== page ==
What do you get in return for this hidden cost? You no longer have to worry about managing the investment yourself, and you can get a guaranteed minimum payout later in life no matter what happens with the premium.
Keep in mind, though, variable annuities do not offer this minimum return guarantee. If your premium loses value in the market, your payout will be lower.
Only a tax professional — not an insurance agent or a broker who sells annuities — should advise you on the tax implications of an annuity.
How you’re taxed on money you contribute or withdraw from an annuity depends in part on whether the money you contributed has already been taxed.
If you use money from a traditional IRA to buy an annuity, for example, you’d be using untaxed money.
However, deferred income annuities offer tax advantages such as no caps on how much you can contribute. This is why lottery winners or people who score big at the roulette table often develop a keen interest in annuities.
Cost of Extra Features
Just like with a life insurance policy, you could name a beneficiary for your annuity in case you die before enjoying the benefits.
You can also buy and maintain an annuity but direct the payments to someone else known as an annuitant.
Added flexibilities like these must be specified in the annuity contract, and they can add significantly to the amount you’ll pay.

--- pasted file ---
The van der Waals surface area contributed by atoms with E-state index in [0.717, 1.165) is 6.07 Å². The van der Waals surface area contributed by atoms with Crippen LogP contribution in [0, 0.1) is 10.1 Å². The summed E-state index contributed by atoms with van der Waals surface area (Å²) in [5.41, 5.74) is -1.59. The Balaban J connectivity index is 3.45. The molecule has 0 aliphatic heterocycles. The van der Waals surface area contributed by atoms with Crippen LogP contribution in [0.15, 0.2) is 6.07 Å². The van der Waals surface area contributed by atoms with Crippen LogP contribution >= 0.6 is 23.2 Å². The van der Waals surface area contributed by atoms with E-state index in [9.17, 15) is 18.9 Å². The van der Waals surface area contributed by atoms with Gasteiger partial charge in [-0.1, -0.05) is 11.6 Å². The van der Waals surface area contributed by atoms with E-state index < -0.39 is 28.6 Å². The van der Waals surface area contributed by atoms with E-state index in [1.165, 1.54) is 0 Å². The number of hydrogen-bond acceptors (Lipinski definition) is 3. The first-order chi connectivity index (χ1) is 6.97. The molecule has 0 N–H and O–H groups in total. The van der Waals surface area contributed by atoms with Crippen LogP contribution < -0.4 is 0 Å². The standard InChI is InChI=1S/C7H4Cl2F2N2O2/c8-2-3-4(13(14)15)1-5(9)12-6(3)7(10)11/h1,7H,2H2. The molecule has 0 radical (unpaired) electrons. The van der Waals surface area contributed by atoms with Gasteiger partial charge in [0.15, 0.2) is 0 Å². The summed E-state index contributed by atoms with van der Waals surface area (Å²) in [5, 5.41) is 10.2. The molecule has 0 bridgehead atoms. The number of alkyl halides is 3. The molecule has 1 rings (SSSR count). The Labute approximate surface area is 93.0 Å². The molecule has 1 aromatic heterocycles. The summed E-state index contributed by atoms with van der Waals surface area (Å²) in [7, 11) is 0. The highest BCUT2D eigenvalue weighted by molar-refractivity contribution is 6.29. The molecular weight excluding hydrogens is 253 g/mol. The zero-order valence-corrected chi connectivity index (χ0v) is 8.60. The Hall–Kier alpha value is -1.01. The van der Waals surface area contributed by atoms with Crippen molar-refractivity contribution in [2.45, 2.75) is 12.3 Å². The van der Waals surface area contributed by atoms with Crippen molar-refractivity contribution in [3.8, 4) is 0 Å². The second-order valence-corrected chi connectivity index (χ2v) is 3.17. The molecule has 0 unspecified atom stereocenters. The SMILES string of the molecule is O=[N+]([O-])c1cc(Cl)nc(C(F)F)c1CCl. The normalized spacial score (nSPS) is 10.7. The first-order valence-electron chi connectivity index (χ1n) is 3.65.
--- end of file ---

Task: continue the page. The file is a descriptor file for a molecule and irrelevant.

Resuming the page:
What Sets an Annuity Apart?
An annuity’s fees can get out of control quickly. A variable annuity, in particular, is so risky many financial planners advise their clients to simply stay away from them.
Still, thousands of people each year buy annuities, including variable annuities. Couldn’t the same people put their money in a high-yield savings account or a series of CDs?
Or, in the case of a variable annuity, couldn’t you just invest your money in mutual funds or exchange-traded funds without going through an annuity contract?
The answer, of course, is yes, which means annuities must have other appeals. One appeal comes from your ability to stop managing your own money. With an annuity, you’re paying an insurance company to worry about the details.
Making Sure You Have Income
The main appeal of an annuity is its “guarantee” of an income stream later in life. This guarantee is possible only because an annuity is an insurance contract and not an investment in the technical sense of the term.
If you lived to be 105, for example, your lifelong annuity could still send periodic payments according to the terms of your annuity contract, even after you’d exhausted the premium you’d paid decades earlier.
In this sense, an annuity insures you against running out of money.
Of course, this insurance is only as good as the company issuing it. Unlike your savings account, funds you invest in an annuity are not FDIC insured. If the insurance company folds, you could lose your principal and your future annual payments.
As you consider annuities, make sure you have a discussion with a financial planner and be sure you’re working with a highly rated insurance company. Check A.M. Best, Moody’s, or other independent ratings agencies for your insurance company’s grade.
If you’re not confident in your decisions, take some time to figure it out.